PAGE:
When it comes to addressing disease, many industry observers and public health advocates believe that pharmaceutical companies prefer to invest in drugs rather than vaccines, as preventives are perceived to be inherently less profitable. A Harvard-Dartmouth study on preventives versus treatments published in the Quarterly Journal of Economics and recently summarized in "VOX EU," offers a new economic rationale for this trend-- the population risk for diseases resembles a Zipf distribution, where the demand curve for a drug is likely to support stronger revenue extraction from a drug than for a vaccine. (A Zipf distribution is a special case of the power-law distribution in which the values and probabilities scale by an inverse proportion, rather than by some arbitrary constant).
Holding constant the harm caused by the disease (curing a disease that only causes mild discomfort would be less lucrative than one causing paralysis, but hold this constant), revenue from a drug sold on the private market is proportional to the disease's overall prevalence. A drug for a disease that affects twice as many people will generate twice the revenue. But vaccine revenue depends on finer details about how the risk is distributed in the population. A disease for which everyone shares the same risk will generate considerably more vaccine revenue than one for which a few individuals have a high risk and most only a small, positive risk because a low price does not extract much of the considerable value provided to high-risk consumers and a high price excludes most people from buying.
"A Zipf distribution of risk such as we see for diseases from HIV to Lyme disease to heart attacks presents something of a worst-case scenario to pharmaceutical manufacturers hoping to earn a return on a vaccine investment. There is just no 'sweet spot' to price a vaccine for such diseases," said Christopher Snyder, the Joel Z. and Susan Hyatt Professor of Economics at Dartmouth, who is one of the study's co-authors. "The problem is particularly apparent for rare diseases. For a common disease like HPV, people cannot differ that much in their risk: most everyone has a fairly high risk of contracting it, so most everyone would pay a lot for a vaccine or other preventive. Perhaps this is why manufacturers devoted resources to an HPV vaccine before some other diseases that might even be more deadly."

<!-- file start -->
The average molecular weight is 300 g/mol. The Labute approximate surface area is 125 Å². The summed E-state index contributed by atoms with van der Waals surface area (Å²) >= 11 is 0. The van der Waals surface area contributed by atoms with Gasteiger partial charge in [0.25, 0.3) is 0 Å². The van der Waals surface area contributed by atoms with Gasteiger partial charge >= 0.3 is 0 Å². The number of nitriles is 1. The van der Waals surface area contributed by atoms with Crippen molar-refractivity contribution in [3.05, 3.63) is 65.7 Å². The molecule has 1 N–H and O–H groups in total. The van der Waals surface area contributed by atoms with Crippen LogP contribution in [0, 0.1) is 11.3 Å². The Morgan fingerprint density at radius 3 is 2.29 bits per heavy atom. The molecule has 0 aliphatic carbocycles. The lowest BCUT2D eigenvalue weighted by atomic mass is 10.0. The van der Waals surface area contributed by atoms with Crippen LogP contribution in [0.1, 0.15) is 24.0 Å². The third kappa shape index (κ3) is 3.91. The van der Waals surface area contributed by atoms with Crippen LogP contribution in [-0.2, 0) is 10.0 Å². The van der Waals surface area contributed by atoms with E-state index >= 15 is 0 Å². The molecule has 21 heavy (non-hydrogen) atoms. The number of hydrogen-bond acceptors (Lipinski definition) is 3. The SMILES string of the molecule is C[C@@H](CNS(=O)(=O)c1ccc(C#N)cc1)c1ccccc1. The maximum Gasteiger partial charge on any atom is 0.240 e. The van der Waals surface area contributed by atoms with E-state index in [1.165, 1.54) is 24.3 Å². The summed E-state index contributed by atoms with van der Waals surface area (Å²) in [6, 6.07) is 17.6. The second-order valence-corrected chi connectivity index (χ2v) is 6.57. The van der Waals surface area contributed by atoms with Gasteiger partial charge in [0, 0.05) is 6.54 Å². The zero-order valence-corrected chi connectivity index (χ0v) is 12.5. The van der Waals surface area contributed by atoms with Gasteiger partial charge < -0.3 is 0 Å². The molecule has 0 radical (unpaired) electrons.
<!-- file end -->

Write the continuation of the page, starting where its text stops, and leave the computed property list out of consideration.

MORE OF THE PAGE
For the study, researchers examined how the Zipf distribution effect would apply to the distribution of HIV risk in the U.S. population based on data from the 2010 National Health and Nutrition Examination Survey. The findings revealed that the estimated distribution of those at risk for HIV/AIDS was similar to the associated Zipf distribution for the same prevalence level, especially given that there is a low prevalence of HIV in the U.S. population. Based on this calibration, the study found that an HIV vaccine would only generate about a quarter of the revenue from a drug.
The study also looked at the human papillomavirus (HPV) in the U.S., which is much more prevalent than HIV. With HPV's prevalence, the vaccine to drug revenue ratio was more than double, which may help explain why there is a vaccine today for HPV and not one for HIV.
Examining the Zipf distribution of disease risk in relation to the potential revenue from vaccines need not be limited to sexually-transmitted or infectious diseases, as the study demonstrates that the theory can be applied to other diseases. In the case of heart disease, however, a vaccine or preventive, would provide only 40 percent of the revenue from a drug or treatment.
The study provides further insight into the incentives and complex factors associated with pharmaceutical research and development for vaccines and drugs, by illustrating that the revenue ratio for any disease risk distribution depends on the degree to which the risk-distribution for a disease resembles a Zipf-curve and how prevalent a disease may be.
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